Once the sleyed cords are secure, I will remove the raddle, then unwinding enough drawcord warp, move the reed and warp ends back across the loom, over the steel beam, and down, so I can pick threads from the first reed, to sley the second reed. The first reed will then be moved back to the top beam and secured there. After the 20/2 weaving warp is beamed, I will be able to tie the cords to the pattern heddles.

What is all this for? The single unit drawloom is a double harness loom. It has a front ground harness, in this case 10 shafts available, and a pattern harness, which on this loom consists of four rods/shafts on which the pattern heddles hang. The pattern heddles will be set up and hang as if they were a straight twill. Each pattern heddle has a maillon through which 1 to 8 threads are threaded and works as a unit.

The ground shafts will be most likely set up as a 5 shaft satin. A design will be graphed out, and the the cords of the drawcord warp are used to pull up units of threads to create the design.

I will try to do a better job explaining this as I work through the process of setting up this loom. It has been a long time since I've done this, and all I have to go on are memories, a few books, most in Swedish, the CW Double Harness Study Group, and a little creative thinking. My ideas may or may not work, but either way, I will learn from them.

I've been searching for 20/2 mercerized cotton, on cones, so far without success, so I'll be continuing that search this evening. While waiting for the 20/2 cotton to arrive for the warp, weaving will continue for spring, summer, and autumn at the galleries and a couple art shows. Towels, runners, rugs, and bags, and more ideas keep coming. All that plus working on my studio and home. Each day is a challenge or an adventure, sometimes both.

Sunday, April 12, 2009

Drawcord Warp, Prep for Beaming

The drawcord warp was finished two days ago, and made in four sections as I don't overlap threads when making a warp. I placed a label on each section (Drawcord Warp 1, etc.). The warp was made in groups of eight threads, and alternating two colors, teal and terra cotta (my names for them). These colors were chosen first because they were colors I could live with, and second because they weren't too dark to see against a wood ceiling and beams, during the day, anyway.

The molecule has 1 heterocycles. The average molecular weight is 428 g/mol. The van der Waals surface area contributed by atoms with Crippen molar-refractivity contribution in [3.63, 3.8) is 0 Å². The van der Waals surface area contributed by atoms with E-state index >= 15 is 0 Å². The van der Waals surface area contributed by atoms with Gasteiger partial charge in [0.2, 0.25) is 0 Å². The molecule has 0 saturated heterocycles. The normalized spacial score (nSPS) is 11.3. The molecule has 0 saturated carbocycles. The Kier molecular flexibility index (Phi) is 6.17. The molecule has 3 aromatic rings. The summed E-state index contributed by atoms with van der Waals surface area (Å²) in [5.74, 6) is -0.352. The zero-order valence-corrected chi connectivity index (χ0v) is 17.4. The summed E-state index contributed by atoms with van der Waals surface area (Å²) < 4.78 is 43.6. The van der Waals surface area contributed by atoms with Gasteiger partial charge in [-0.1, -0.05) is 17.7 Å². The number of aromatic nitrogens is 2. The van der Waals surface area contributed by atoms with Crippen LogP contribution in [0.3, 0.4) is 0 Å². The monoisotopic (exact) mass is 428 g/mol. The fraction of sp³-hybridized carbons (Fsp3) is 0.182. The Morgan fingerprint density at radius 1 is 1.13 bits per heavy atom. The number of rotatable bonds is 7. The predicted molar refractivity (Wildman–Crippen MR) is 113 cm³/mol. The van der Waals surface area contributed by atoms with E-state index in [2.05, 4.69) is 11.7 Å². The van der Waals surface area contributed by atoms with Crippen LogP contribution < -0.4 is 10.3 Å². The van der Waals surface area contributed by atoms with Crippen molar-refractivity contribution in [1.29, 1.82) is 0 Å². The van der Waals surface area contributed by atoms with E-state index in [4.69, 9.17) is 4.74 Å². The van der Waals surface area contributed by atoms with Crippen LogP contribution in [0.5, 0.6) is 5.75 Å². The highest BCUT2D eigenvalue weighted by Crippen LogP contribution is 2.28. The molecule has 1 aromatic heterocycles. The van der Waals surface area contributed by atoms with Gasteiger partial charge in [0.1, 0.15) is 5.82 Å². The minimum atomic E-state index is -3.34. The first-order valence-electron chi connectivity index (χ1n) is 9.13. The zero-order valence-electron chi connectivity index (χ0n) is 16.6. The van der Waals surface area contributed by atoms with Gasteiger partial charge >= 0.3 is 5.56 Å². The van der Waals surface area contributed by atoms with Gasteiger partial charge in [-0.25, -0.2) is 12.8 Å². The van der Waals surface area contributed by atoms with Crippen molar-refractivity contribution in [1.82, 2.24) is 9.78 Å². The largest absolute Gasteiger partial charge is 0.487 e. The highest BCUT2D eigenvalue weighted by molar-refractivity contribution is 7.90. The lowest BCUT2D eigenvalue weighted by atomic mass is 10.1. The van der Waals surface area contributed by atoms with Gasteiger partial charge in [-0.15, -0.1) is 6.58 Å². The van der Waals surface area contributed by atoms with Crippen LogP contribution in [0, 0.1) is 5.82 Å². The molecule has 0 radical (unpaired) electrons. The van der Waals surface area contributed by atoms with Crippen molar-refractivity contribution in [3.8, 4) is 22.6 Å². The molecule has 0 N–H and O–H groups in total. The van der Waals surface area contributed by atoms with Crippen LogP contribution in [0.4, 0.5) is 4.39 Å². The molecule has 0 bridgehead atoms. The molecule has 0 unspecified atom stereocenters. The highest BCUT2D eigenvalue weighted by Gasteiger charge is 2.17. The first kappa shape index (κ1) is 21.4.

This warp has 400 "cords," a lot to start with, but done on the advice of a respected weaver who wrote I should make the warp for as wide and as many cords and units I thought I might like to weave. Since I'd made 400 pattern heddles, I thought this was a good place to start. 400 or so will be the maximum, but I'll start by using a lot less. Unused cords will be tied together and tied off to the side until needed. If a future project needs more, I'll need to make a new warp.

Above, you can see the top beam which has groove in it. There is a rod to slip the warp sections onto, then the rod is set into this groove and tied into place on each end so there is no chance of it falling out when the ratchet is turned. The raddle is taped into place and the lease sticks will be behind the raddle. String, scissors, lease sticks, and the firsts of two reeds are standing by. Basically I will be warping "back to front," only the direction I'm working is reversed, and working on the top front of the loom. As this is a short warp, it should not take long to wind on, then picking each cord from the cross, I'll sley the first reed.

This is how I recall doing this process long ago when Ken Colwell drive to our home to show me how to do this, and how to tie the cords to the pattern heddles. Unfortunately, some details have faded from memory over the years, so I'll simply be inventive when needed.

The reeds, both 12 dent, 42" long, 4" wide, stainless steel, arrived a couple days ago. I was a bit afraid the reed for the back might be a bit too long to slide into the holders, but it slid in fine. From what I understand, the second reed is threaded on top then moved back, but because of the length of the reed I ordered (the book shows a shorter reed there which would slide easily into the holders), I expect it will be threaded further back.

More pics and description will follow as I work through this process for the first time in close to 23 or so years. I am using the book "Damask and Opphamta" by Lillemor Johansson as well as the video (also available as DVD) "Dressing Your Swedish Drawloom" by Becky Ashenden. Both are very helpful in understanding this area of weaving.

I was again watching the video last night, looking to see if there was anything on beaming a drawcord warp on an older style single unit drawloom. Although Becky covers the new method with pre-cut cords, I did not see what I find what I was looking for right then. If I find it on this video or elsewhere, I will post about it. This is an excellent video/DVD and I highly recommend it. I know I'll be watching and learning from it again and again.

For anyone interested in drawloom weaving, Complex Weavers has a Double Harness Study Group. You must be a member of Complex Weavers ($25/year which includes 3 journals per year, membership list, lending library, study groups, and more). The Double Harness Study Group is an additional $5 per year (at present) which includes 4 newsletters per year and the option of participating in a private yahoo group.

If anyone is interested, please contact me at You do not have to have a drawloom to join, just an interest in this type of weaving. For information on Complex Weavers, or to join, go to their website at:

Sunday, April 5, 2009

Drawcord Warp in Progress

The long-awaited drawcord warp is in progress. As you can see, the warp is being made on a warping board instead of a mill because I couldn't do a short enough warp on the mill without excessive waste of materials and time. In "Damask and Opphamta" the suggested warp length is about 4.5 yds; I am making about six yards to allow for a little extra and in case of any wearing in future, I may be able to cut it back, advance the warp and re-tie back onto the pattern heddles.